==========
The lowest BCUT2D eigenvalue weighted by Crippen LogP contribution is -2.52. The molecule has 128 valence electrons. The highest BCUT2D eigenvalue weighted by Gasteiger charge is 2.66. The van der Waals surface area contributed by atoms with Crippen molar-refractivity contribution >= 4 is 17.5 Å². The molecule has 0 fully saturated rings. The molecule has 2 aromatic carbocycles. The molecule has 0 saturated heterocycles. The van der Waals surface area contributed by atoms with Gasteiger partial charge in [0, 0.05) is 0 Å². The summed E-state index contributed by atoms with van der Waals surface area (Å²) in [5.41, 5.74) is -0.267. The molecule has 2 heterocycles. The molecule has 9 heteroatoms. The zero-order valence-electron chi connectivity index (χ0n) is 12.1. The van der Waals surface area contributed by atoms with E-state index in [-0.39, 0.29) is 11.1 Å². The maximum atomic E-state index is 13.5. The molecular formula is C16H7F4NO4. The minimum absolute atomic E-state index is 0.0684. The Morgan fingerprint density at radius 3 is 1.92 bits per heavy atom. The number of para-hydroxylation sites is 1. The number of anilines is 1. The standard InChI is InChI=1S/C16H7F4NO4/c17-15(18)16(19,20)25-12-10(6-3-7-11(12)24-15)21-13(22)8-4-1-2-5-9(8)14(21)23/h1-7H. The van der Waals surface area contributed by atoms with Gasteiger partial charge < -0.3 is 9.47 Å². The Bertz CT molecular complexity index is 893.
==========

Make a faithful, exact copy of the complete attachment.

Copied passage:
The lowest BCUT2D eigenvalue weighted by Crippen LogP contribution is -2.52. The molecule has 128 valence electrons. The highest BCUT2D eigenvalue weighted by Gasteiger charge is 2.66. The van der Waals surface area contributed by atoms with Crippen molar-refractivity contribution >= 4 is 17.5 Å². The molecule has 0 fully saturated rings. The molecule has 2 aromatic carbocycles. The molecule has 0 saturated heterocycles. The van der Waals surface area contributed by atoms with Gasteiger partial charge in [0, 0.05) is 0 Å². The summed E-state index contributed by atoms with van der Waals surface area (Å²) in [5.41, 5.74) is -0.267. The molecule has 2 heterocycles. The molecule has 9 heteroatoms. The zero-order valence-electron chi connectivity index (χ0n) is 12.1. The van der Waals surface area contributed by atoms with E-state index in [-0.39, 0.29) is 11.1 Å². The maximum atomic E-state index is 13.5. The molecular formula is C16H7F4NO4. The minimum absolute atomic E-state index is 0.0684. The Morgan fingerprint density at radius 3 is 1.92 bits per heavy atom. The number of para-hydroxylation sites is 1. The number of anilines is 1. The standard InChI is InChI=1S/C16H7F4NO4/c17-15(18)16(19,20)25-12-10(6-3-7-11(12)24-15)21-13(22)8-4-1-2-5-9(8)14(21)23/h1-7H. The van der Waals surface area contributed by atoms with Gasteiger partial charge < -0.3 is 9.47 Å². The Bertz CT molecular complexity index is 893.